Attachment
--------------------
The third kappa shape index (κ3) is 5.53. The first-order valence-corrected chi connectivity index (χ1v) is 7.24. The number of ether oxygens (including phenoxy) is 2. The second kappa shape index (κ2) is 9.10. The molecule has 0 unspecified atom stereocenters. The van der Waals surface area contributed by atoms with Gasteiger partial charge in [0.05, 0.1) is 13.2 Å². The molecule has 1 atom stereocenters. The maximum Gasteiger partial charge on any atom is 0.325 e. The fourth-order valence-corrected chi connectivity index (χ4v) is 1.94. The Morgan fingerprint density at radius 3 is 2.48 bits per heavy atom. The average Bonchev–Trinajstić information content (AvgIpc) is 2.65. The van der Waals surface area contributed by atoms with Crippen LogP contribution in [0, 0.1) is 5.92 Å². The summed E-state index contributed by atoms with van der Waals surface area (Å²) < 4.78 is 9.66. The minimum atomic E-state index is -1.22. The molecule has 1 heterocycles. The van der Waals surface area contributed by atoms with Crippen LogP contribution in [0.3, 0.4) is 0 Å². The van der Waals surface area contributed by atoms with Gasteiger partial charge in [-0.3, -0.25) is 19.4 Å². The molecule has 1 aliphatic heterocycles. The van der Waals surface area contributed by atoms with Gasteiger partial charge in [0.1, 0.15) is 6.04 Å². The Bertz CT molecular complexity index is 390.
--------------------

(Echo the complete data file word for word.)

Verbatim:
The third kappa shape index (κ3) is 5.53. The first-order valence-corrected chi connectivity index (χ1v) is 7.24. The number of ether oxygens (including phenoxy) is 2. The second kappa shape index (κ2) is 9.10. The molecule has 0 unspecified atom stereocenters. The van der Waals surface area contributed by atoms with Gasteiger partial charge in [0.05, 0.1) is 13.2 Å². The molecule has 1 atom stereocenters. The maximum Gasteiger partial charge on any atom is 0.325 e. The fourth-order valence-corrected chi connectivity index (χ4v) is 1.94. The Morgan fingerprint density at radius 3 is 2.48 bits per heavy atom. The average Bonchev–Trinajstić information content (AvgIpc) is 2.65. The van der Waals surface area contributed by atoms with Crippen LogP contribution in [0, 0.1) is 5.92 Å². The summed E-state index contributed by atoms with van der Waals surface area (Å²) < 4.78 is 9.66. The minimum atomic E-state index is -1.22. The molecule has 1 heterocycles. The van der Waals surface area contributed by atoms with Crippen LogP contribution in [0.3, 0.4) is 0 Å². The van der Waals surface area contributed by atoms with Gasteiger partial charge in [-0.3, -0.25) is 19.4 Å². The molecule has 1 aliphatic heterocycles. The van der Waals surface area contributed by atoms with Gasteiger partial charge in [0.1, 0.15) is 6.04 Å². The Bertz CT molecular complexity index is 390.